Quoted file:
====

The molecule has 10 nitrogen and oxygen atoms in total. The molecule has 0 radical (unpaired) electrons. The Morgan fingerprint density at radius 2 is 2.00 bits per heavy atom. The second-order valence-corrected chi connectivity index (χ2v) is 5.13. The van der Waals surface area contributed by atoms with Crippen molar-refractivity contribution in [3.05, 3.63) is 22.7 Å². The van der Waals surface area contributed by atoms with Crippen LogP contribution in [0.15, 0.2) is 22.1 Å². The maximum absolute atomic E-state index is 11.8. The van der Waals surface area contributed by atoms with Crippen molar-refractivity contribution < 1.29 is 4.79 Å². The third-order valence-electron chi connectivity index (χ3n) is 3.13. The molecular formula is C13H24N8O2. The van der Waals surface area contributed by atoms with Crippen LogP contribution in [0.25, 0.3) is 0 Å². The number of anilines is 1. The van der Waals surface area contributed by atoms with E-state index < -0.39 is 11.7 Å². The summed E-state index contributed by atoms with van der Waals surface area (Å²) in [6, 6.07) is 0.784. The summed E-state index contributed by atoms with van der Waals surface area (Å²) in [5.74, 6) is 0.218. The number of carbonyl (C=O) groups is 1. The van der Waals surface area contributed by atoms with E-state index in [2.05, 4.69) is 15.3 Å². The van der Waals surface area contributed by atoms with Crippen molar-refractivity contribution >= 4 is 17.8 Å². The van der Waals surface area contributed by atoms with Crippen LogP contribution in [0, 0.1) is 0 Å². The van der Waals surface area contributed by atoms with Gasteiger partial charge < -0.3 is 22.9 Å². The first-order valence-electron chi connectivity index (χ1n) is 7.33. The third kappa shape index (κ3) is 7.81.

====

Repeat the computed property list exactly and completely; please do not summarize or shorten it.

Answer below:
The molecule has 10 nitrogen and oxygen atoms in total. The molecule has 0 radical (unpaired) electrons. The Morgan fingerprint density at radius 2 is 2.00 bits per heavy atom. The second-order valence-corrected chi connectivity index (χ2v) is 5.13. The van der Waals surface area contributed by atoms with Crippen molar-refractivity contribution in [3.05, 3.63) is 22.7 Å². The van der Waals surface area contributed by atoms with Crippen LogP contribution in [0.15, 0.2) is 22.1 Å². The maximum absolute atomic E-state index is 11.8. The van der Waals surface area contributed by atoms with Crippen molar-refractivity contribution < 1.29 is 4.79 Å². The third-order valence-electron chi connectivity index (χ3n) is 3.13. The molecular formula is C13H24N8O2. The van der Waals surface area contributed by atoms with Crippen LogP contribution in [0.25, 0.3) is 0 Å². The number of anilines is 1. The van der Waals surface area contributed by atoms with E-state index < -0.39 is 11.7 Å². The summed E-state index contributed by atoms with van der Waals surface area (Å²) in [6, 6.07) is 0.784. The summed E-state index contributed by atoms with van der Waals surface area (Å²) in [5.74, 6) is 0.218. The number of carbonyl (C=O) groups is 1. The van der Waals surface area contributed by atoms with E-state index in [2.05, 4.69) is 15.3 Å². The van der Waals surface area contributed by atoms with Crippen molar-refractivity contribution >= 4 is 17.8 Å². The van der Waals surface area contributed by atoms with Crippen LogP contribution in [0, 0.1) is 0 Å². The van der Waals surface area contributed by atoms with Gasteiger partial charge < -0.3 is 22.9 Å². The first-order valence-electron chi connectivity index (χ1n) is 7.33. The third kappa shape index (κ3) is 7.81.